Although the trial court instructed the jury concerning the concepts of actual and constructive possession, the court clearly indicated that both forms of possession required the jury to find beyond a reasonable doubt that the alleged possessor had to be " aware of its presence" and exercise control over it. The trial court further instructed the jury that close proximity to the substance that defendant was charged with possessing did " not by itself permit an inference that the Defendant was aware of its presence" or had the power or intent to control its disposition or use. Defendant's trial counsel did not object to any of the trial court's instructions or request that any additional instructions be given.

On 24 May 2013, the jury returned a verdict finding defendant guilty as charged. After consolidating defendant's convictions for possession of cocaine with the intent to sell or deliver and trafficking in at least 400 grams of cocaine by possession for judgment, the trial court entered a judgment sentencing defendant to a term of 175 to 222 months imprisonment and requiring defendant to pay a $250,000 fine. In addition, the trial court entered a judgment sentencing defendant to a consecutive term of 175 to 222 months imprisonment and the payment of a $250,000 fine based upon his conviction for trafficking in at least 400 grams of cocaine by transportation. Defendant noted an appeal to the Court of Appeals from the trial court's judgments.

On appeal, defendant argued that the trial court had committed plain error by failing to adequately instruct the jury that the State had to prove beyond a reasonable doubt that he knew that he had possessed and transported cocaine. State v. Galaviz-Torres, __ N.C.App. __, 763 S.E.2d 17, 2014 WL 2993850, at *2 (2014) (unpublished). In reversing the trial court's judgments and awarding defendant a new trial, the Court of Appeals held, in reliance on its prior decision in State v. Coleman, __ N.C.App. __,

Page 437

742 S.E.2d 346, disc. rev. denied, 367 N.C. 271, 752 S.E.2d 466 (2013), that the trial court was required to instruct the jury in accordance with footnote four to North Carolina Pattern Jury Instructions -- Criminal 260.17 (drug trafficking by possession) [N.C.P.I. Crim. 260.17] and Criminal 260.30 (drug trafficking by transportation) [N.C.P.I. Crim. 260.30] because defendant contended at trial that he did not know that he possessed a controlled substance. Galaviz-Torres, 763 S.E.2d 17, 2014 WL 2993850, at *3-4. The Court of Appeals further concluded that the failure to give the instructions in footnote four in this case constituted plain error, 763 S.E.2d 17, id. at *5, despite the presence of defendant's " 'overwhelming and uncontroverted evidence of guilt.'" 763 S.E.2d 17, Id. at *4 (quoting Coleman, __N.C.App. at__, 742 S.E.2d at 352). We reverse the decision of the Court of Appeals.

" Felonious possession of a controlled substance has two essential elements. The substance must be possessed and the substance must be knowingly possessed." State v. Weldon, 314 N.C. 401, 403, 333 S.E.2d 701, 702 (1985) (citation and quotation marks omitted). A presumption that the defendant has the required guilty knowledge exists in the event that the State makes a prima facie showing that the defendant has committed a crime, such as trafficking by possession, trafficking by transportation, or possession with the intent to sell or deliver, that lacks a specific intent element. See State v. Elliott, 232 N.C. 377, 378, 61 S.E.2d 93, 95 (1950). However, when the defendant denies having knowledge of the controlled substance that he has been charged with possessing or transporting, the existence of the requisite guilty knowledge becomes " a determinative issue of fact" about which the trial court must instruct the jury. State v. Boone, 310 N.C. 284, 294, 311 S.E.2d 552, 559 (1984), overruled on other grounds by State v. Oates, 366 N.C. 264, 267, 732 S.E.2d 571, 573-74 (2012); see also State v. Nobles, 329 N.C. 239, 244, 404 S.E.2d 668, 671 (1991) (stating that, " when the defendant introduces evidence of lack of guilty knowledge the court must charge on it" ); Elliott, 232 N.C. at 378-79, 61 S.E.2d at 95 (same). As a result, given that defendant denied having knowingly possessed the cocaine found in the van that he was driving, the ultimate issue raised by the State's challenge to the Court of Appeals' decision is whether the trial court's instructions, which consisted of a recitation of N.C.P.I. Crim. 260.17 and N.C.P.I. Crim. 260.30 without the material contained in footnote four, adequately informed the jury that, in order to convict defendant of the offenses with which he had been charged, it must find beyond a reasonable doubt that defendant actually knew that he had cocaine in his possession.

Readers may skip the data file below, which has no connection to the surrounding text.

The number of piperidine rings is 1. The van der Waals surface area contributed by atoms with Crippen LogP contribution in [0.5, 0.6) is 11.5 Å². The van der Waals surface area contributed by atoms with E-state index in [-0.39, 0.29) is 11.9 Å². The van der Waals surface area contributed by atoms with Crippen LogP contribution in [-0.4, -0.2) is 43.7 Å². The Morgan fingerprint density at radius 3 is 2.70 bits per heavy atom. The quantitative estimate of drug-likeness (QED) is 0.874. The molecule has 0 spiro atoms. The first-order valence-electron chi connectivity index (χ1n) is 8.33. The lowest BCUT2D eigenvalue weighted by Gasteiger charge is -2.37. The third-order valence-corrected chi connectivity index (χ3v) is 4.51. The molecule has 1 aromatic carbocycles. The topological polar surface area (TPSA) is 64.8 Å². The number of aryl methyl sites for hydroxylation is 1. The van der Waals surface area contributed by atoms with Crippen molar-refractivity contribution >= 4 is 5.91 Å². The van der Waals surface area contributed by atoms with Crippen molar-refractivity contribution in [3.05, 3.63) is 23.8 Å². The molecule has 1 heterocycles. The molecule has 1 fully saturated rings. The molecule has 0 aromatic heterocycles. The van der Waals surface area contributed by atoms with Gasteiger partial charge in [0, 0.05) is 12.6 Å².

In Boone, the defendant was convicted of possessing a controlled substance after investigating officers discovered marijuana inside a duffle bag found in the trunk of the defendant's car. 310 N.C. at 285-86, 311 S.E.2d at 554. At trial, the defendant admitted that he knew that a duffel bag had been placed in the trunk of his car. However, the defendant denied that he owned the duffel bag or had any knowledge of its contents. Id. at 293-94, 311 S.E.2d at 558-59. At the conclusion of all of the evidence, the trial court instructed the jury:

" Now, Ladies and Gentlemen of the Jury, I charge that for you to find the defendant guilty of possessing marijuana, a controlled substance with the intent to sell and/or deliver it, the State must prove two things beyond a reasonable doubt. First, that the defendant knowingly possessed marijuana. And the defendant, in that connection, the defendant knew or had reason to know that what he possessed was marijuana and marijuana is a controlled substance."